A nice little piece up in RS Country this morning about an album which still sounds great twenty (!) years on. You can listen to the whole thing below. “We felt some kinship to the alt-rock scene of the early Nineties, but we wanted to do it on our own terms. We wanted to be able to love Hank Williams and love punk rock.” While this sentiment from Old 97’s frontman Rhett Miller isn’t a strange concept today, it was still a relatively underground idea when he and his bandmates unleashed their raw-and-rowdy major label debut Too Far to Care 20 years ago this month – and helped birth a whole new subgenre in the process.
Together with guitarist Ken Bethea and drummer Philip Peeples, Miller and Hammond mixed the explosiveness of punk rock and the raw sonics of alternative music with heavy doses of classic country swagger. Two albums – 1994’s Hitchhike to Rhome and 1995’s Wreck Your Life – quickly put Old 97’s on the map outside of their native Dallas, Texas, and generated major label buzz.
By Miller’s count, no less than 15 labels courted the band over a six-month period. “They were flying us to New York and Los Angeles and taking us to every major sporting event you could imagine,” he says. “There was so much noise and so much ego inflation. I can see why so many bands get lost when their ship comes in.”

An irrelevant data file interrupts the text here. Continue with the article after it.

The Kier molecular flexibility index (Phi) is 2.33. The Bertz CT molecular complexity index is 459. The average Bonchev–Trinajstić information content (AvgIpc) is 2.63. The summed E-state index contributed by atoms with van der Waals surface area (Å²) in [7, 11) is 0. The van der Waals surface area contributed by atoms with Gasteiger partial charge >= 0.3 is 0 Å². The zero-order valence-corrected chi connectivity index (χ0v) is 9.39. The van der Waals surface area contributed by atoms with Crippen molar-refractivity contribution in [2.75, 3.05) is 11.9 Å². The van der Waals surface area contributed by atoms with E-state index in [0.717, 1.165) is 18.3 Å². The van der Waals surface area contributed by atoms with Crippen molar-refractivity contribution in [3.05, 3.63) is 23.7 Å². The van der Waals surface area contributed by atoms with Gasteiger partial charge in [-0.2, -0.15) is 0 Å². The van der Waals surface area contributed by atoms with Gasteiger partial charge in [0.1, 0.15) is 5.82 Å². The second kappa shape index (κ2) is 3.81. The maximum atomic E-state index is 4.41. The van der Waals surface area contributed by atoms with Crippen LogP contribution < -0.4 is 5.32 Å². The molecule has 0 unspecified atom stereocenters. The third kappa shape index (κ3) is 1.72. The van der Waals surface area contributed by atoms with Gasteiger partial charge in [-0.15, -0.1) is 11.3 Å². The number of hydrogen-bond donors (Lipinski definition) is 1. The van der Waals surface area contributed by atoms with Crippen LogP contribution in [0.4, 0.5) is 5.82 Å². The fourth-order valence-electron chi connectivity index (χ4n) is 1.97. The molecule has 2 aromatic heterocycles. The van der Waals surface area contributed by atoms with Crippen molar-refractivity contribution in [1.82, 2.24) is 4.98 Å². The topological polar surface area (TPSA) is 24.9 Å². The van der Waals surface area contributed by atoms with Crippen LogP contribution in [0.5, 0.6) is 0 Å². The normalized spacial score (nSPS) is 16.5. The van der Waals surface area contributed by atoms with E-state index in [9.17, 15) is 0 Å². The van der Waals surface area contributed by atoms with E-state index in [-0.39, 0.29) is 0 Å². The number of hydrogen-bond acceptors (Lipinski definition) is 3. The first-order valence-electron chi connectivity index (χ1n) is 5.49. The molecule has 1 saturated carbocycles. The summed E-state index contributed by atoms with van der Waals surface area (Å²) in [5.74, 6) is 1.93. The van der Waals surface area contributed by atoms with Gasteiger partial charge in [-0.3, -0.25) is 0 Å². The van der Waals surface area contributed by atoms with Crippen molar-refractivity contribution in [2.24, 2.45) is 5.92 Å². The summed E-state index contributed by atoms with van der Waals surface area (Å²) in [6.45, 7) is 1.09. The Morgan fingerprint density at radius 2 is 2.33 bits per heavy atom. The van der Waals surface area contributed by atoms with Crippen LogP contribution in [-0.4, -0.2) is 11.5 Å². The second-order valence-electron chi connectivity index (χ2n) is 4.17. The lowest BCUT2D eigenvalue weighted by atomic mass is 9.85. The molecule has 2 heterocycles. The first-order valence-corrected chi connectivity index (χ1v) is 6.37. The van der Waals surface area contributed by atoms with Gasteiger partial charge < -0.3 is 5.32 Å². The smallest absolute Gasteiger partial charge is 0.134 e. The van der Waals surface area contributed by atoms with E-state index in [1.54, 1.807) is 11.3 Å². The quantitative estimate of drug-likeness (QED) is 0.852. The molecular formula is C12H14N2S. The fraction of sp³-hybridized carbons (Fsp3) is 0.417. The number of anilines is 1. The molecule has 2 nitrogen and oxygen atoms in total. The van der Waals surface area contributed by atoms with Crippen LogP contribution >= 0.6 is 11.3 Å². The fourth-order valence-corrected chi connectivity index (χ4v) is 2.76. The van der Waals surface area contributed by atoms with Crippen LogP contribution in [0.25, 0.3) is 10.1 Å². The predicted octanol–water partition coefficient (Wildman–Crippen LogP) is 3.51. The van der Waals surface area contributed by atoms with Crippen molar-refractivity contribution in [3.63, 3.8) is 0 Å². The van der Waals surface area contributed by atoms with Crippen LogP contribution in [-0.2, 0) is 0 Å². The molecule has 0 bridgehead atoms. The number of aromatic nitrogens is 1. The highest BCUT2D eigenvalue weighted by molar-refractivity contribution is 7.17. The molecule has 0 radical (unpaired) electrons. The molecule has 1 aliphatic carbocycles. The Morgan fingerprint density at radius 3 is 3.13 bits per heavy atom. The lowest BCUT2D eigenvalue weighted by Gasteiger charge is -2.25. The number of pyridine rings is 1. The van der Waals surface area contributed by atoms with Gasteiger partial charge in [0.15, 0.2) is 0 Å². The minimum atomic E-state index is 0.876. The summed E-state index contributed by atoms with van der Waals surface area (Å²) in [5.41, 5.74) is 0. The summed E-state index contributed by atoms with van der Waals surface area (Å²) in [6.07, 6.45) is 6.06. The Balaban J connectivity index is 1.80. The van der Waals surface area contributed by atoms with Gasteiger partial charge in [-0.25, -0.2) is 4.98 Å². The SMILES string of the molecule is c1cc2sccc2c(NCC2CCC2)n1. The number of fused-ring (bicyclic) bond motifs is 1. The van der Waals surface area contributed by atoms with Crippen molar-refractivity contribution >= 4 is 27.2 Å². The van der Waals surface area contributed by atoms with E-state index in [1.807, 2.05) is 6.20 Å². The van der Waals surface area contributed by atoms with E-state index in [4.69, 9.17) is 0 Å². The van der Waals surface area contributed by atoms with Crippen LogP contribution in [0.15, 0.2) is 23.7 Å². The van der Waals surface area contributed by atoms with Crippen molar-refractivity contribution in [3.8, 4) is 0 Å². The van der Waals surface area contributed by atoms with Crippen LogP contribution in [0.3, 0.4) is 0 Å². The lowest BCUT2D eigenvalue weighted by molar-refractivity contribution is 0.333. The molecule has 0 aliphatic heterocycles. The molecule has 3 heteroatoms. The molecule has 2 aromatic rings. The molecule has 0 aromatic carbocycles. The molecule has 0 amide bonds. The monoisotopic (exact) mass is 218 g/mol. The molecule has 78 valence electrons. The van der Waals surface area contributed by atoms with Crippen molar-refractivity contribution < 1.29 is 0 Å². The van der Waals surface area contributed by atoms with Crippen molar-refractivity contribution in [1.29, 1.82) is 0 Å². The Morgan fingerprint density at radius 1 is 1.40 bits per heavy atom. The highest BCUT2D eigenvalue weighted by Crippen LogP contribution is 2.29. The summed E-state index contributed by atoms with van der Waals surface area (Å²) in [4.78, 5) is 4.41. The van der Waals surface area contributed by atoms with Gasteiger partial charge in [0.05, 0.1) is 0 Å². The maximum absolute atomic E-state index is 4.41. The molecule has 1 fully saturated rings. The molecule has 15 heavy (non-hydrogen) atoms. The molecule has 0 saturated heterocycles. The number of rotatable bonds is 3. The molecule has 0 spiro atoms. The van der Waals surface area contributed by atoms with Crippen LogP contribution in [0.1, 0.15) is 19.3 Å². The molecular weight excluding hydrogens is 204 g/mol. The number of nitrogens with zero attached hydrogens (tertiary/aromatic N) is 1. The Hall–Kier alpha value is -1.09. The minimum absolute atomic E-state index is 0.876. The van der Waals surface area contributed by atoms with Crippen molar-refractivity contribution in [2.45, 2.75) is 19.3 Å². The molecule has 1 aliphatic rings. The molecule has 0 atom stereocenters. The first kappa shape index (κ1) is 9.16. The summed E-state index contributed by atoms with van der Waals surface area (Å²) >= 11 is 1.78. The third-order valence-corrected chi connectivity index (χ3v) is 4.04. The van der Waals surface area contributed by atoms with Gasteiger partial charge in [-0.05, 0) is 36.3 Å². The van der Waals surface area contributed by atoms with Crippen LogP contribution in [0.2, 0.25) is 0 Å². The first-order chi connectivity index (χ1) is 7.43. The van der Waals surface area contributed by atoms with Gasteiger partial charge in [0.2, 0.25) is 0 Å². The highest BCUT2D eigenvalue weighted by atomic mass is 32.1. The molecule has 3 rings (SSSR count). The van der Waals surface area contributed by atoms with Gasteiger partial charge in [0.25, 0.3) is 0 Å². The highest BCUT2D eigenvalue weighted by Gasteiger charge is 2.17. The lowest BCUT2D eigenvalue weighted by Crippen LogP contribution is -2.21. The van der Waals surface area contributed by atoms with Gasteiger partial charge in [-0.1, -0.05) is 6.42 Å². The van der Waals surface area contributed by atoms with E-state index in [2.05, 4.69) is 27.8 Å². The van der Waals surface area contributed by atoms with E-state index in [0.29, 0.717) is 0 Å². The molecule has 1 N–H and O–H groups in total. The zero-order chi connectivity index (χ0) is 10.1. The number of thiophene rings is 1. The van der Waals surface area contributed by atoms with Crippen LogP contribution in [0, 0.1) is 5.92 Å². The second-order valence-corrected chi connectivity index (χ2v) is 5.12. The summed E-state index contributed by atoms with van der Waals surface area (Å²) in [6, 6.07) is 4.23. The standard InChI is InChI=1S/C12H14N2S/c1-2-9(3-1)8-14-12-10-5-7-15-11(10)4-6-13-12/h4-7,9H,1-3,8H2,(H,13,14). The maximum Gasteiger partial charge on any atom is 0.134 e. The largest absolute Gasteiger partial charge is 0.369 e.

It was a unique moment in time for both the band and also the unruly, amorphous musical scene of which they were a part. “It felt like there was something in the zeitgeist happening with this genre of music that everyone was still trying to find the right name for,” he says of the nascent movement, which aslo included Uncle Tupelo (and its post-breakup offshoots Wilco and Son Volt), Drive-By Truckers and the Ryan Adams-led Whiskeytown.
Questionable terms like “y’alternative,” “honky skronk” “insurgent country” and “cow punk” (a holdover from the Eighties) were being thrown around to describe the sound, with the consensus eventually landing on “alternative country,” often shortened to just “alt-country.”
“It’s like we all had the same education but were on different campuses,” Hammond says of the scene and its like-minded bands. “We’d all gone through punk rock and Sixties garage rock and we all liked Johnny Cash and rediscovered country music around the same time.”
Eventually signing with Elektra Records, Old 97’s decamped for El Paso to record at the famed Sonic Ranch studio (then known as Village Productions). The bucolic setting near the Rio Grande helped inspire what would become Too Far to Care.
“When we finally wound up out in this little desert hacienda surrounded by a pecan orchard, it felt like one of those science-fiction movies where you get squeezed through a time portal,” Miller says. Working with producer Wally Gagel, the band cut some of the most enduring songs of their career and refined their sound along the way.”